Coming Soon: The World Atlas of Coffee
Wednesday, August 06, 2014 - 08:16 AM - 7 months ago   - 1. TMC Members' Coffee Blogs  - WBC 2007 World Champion James Hoffmann's jimseven
Coming Soon: The World Atlas of Coffee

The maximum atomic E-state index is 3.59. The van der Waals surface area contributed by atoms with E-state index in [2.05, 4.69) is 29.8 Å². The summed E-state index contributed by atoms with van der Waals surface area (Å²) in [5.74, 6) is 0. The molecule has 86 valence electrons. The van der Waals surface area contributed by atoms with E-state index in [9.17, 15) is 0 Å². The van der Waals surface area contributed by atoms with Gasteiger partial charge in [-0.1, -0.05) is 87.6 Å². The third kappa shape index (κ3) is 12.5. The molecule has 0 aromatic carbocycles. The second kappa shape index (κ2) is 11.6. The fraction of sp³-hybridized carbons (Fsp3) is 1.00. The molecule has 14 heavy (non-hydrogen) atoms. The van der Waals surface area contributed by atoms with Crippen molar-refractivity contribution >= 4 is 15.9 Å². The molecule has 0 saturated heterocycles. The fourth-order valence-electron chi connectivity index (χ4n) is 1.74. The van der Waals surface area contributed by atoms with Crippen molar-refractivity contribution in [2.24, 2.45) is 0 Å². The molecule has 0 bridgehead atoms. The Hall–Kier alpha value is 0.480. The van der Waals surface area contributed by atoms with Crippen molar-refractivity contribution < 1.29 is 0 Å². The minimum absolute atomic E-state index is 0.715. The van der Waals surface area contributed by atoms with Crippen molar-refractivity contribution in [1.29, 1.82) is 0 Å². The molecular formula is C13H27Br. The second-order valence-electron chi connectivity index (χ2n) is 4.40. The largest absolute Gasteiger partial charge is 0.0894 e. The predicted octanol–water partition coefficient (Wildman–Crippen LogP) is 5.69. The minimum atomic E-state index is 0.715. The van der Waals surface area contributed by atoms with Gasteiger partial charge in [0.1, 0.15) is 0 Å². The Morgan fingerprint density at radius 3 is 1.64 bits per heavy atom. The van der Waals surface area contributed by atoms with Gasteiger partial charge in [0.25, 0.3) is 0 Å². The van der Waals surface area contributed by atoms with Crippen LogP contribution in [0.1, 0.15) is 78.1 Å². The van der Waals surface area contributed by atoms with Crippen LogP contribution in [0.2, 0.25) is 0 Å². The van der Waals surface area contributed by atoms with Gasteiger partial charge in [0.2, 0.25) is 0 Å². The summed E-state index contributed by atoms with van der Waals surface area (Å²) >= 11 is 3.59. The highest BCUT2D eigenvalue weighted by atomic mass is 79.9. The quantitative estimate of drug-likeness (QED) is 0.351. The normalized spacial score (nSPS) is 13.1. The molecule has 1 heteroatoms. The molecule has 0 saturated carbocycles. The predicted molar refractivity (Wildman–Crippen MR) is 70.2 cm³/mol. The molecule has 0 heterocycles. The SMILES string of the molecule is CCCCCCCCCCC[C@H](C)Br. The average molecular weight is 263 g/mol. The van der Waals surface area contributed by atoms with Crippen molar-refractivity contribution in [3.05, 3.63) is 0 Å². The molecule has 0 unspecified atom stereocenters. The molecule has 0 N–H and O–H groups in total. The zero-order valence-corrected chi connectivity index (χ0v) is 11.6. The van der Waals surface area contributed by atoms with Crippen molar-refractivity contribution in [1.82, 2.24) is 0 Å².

In around two months time, on October 6th, my first book will be released. I’m very excited, and maybe just a tiny bit nervous too. The book is titled “The World Atlas of Coffee”, and I want to talk a little bit about how this happened and what it is. I remember a moment, very early on in my time in coffee, when I had been cupping coffees and was trying to understand exactly where they were from. I remember the coffee that triggered the question, something from Kalossi. More than that, I remember the feeling of being both stunned and annoyed when I asked which book I should buy to look up where this coffee came from and being told there was nothing. This was astonishing to me, considering how rich the world of coffee was and is. While I always wanted to be the person to write that book, for a long time I never really felt it was my place to do so. (And I expect to hear that criticism in the future too.) What changed was very simple: I was approached by a major publisher, already well known and respected for books like “The World Atlas of Wine “, and have a reputation for producing beautiful, high quality titles. They asked if I would be interested in writing this book, and I thought I would be a fool to pass up such an opportunity. So I jumped at it. What followed was full of all the necessary clichés, best summarised by Douglas Adams, “I love deadlines. I like the whooshing sound they make as they fly by.” I don’t mean to be dramatic but this book is undeniably one of the most difficult things I’ve ever done. (I know people say that, but there’s a good reason they say that. Listening to Oliver Strand talk about how difficult it is on the portafilter podcast was hugely reassuring.) I had one unusual challenge in writing this – focusing on exactly who I was writing this for. I wanted to produce something valuable to those coming into the industry who want to learn, and also something that’s a useful reference for those of us who’ve worked in coffee for some time. More than both of this, I wanted to write something for all our customers – the people who go out and buy, brew, drink and enjoy coffee every day. I believe that understanding something more can make it more enjoyable, and I wanted to make more of coffee accessible rather than make it more mysterious and exclusive. I want to help people to understand what they like, explore what they don’t know yet, and feel more confident in the somewhat intimidating world of specialty coffee. The book isn’t about me, or about Square Mile Coffee, but just about coffee. The book is divided into three sections: an introduction to coffee in general, a section on brewing techniques (aimed at making professional standards accessible and worthwhile to home users) and then the atlas section, with individual countries divided by continent. This third section was the killer. Finding accurate, credible information and facts that can be double checked felt nigh on impossible sometimes. I’m aware that the moment we publish the book some facts will be wrong, or be disputable. This is why I am hopeful this does well enough for a second edition (which will also be out of date the moment it is published!). What I have tried to do for each country, in writing a summary of its history of coffee production is to try to explain why its past makes it the way it is. The existence of smallholders and garden coffee in Ethiopia is the result of a very different history than that of Brazil – with single estate businesses that can produce more coffee than all of Bolivia put together. So along, with the history I’ve tried to explain where a customer’s expectation of traceability should be. I’ve done my utmost to get harvest times, altitudes and typical varieties for each region within each country that I’ve covered. Inevitably a source of some contention – there are some very basic guidelines for how coffees from a producing country may taste. (I’m aware that this seems reductive and negative but please wait to judge me until after reading them.) I haven’t covered every single country that produces coffee. I’ve covered those with a focus on arabica and the capacity for speciality. In some cases I’ve decided not to include a country because I don’t feel the data available is accurate enough. (Haiti, for example, is a difficult place to write confidently about post earthquake.) Equally, this is not a project without constraints of size and word count. If it is successful then it will be expanded in future editions, and the work is already done on some additional countries. My greatest hope for this book is that it becomes a genuinely useful tool for us to communicate better with our customers, to help make coffee more engaging, and more valuable. I’m proud of the work I have done, I’ve given it my best, and I hope that you’ll either enjoy it, support it – or both! I’m going to promote the book as widely as I can, and I will be working hard to do it in an interesting way – rather than just ramming it down people’s throats until you unfollow me on twitter and block me on Facebook! I am going to post more about it in the next couple of months – about its availability around the world (Including various translations), about reselling (if people/cafes/roasteries/coffee businesses around the world are interested), to say thank you to those that have helped me, and about any events I may be doing to promote it (come and say hello!). It’s actually available to preorder on amazon already (and has been for a month already, despite the fact that I’ve yet to hold a physical copy – such is the nature of modern publishing). While I’m deeply conflicted about amazon, I can’t deny it is probably the cheapest place to buy it and if preorders are decent the price actually drops (which is why the US price is already lower than RRP)! The book will only be available as hardback (the digital version I dream of requires some physical sales first) and it is both fabric bound and without a dust jacket! (I just really, really hate dust jackets so this makes me very happy!). Here are some links: The World Atlas of Coffee - Amazon UK The World Atlas of Coffee – Amazon US